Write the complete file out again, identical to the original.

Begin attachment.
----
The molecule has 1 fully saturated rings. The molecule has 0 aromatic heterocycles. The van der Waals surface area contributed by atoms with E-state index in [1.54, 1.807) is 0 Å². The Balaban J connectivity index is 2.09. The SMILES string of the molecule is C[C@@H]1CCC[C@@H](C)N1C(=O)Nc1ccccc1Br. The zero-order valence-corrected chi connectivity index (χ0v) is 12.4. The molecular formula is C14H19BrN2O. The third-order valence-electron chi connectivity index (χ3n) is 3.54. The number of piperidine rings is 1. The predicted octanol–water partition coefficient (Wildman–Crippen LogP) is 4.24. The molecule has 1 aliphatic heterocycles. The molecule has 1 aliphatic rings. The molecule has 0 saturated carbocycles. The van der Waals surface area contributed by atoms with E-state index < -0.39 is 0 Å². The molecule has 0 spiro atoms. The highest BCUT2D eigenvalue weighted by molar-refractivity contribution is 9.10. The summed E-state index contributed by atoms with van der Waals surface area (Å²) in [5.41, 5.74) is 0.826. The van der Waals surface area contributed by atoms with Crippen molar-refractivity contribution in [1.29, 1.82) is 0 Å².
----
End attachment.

The molecule has 1 fully saturated rings. The molecule has 0 aromatic heterocycles. The van der Waals surface area contributed by atoms with E-state index in [1.54, 1.807) is 0 Å². The Balaban J connectivity index is 2.09. The SMILES string of the molecule is C[C@@H]1CCC[C@@H](C)N1C(=O)Nc1ccccc1Br. The zero-order valence-corrected chi connectivity index (χ0v) is 12.4. The molecular formula is C14H19BrN2O. The third-order valence-electron chi connectivity index (χ3n) is 3.54. The number of piperidine rings is 1. The predicted octanol–water partition coefficient (Wildman–Crippen LogP) is 4.24. The molecule has 1 aliphatic heterocycles. The molecule has 1 aliphatic rings. The molecule has 0 saturated carbocycles. The van der Waals surface area contributed by atoms with E-state index < -0.39 is 0 Å². The molecule has 0 spiro atoms. The highest BCUT2D eigenvalue weighted by molar-refractivity contribution is 9.10. The summed E-state index contributed by atoms with van der Waals surface area (Å²) in [5.41, 5.74) is 0.826. The van der Waals surface area contributed by atoms with Crippen molar-refractivity contribution in [1.29, 1.82) is 0 Å².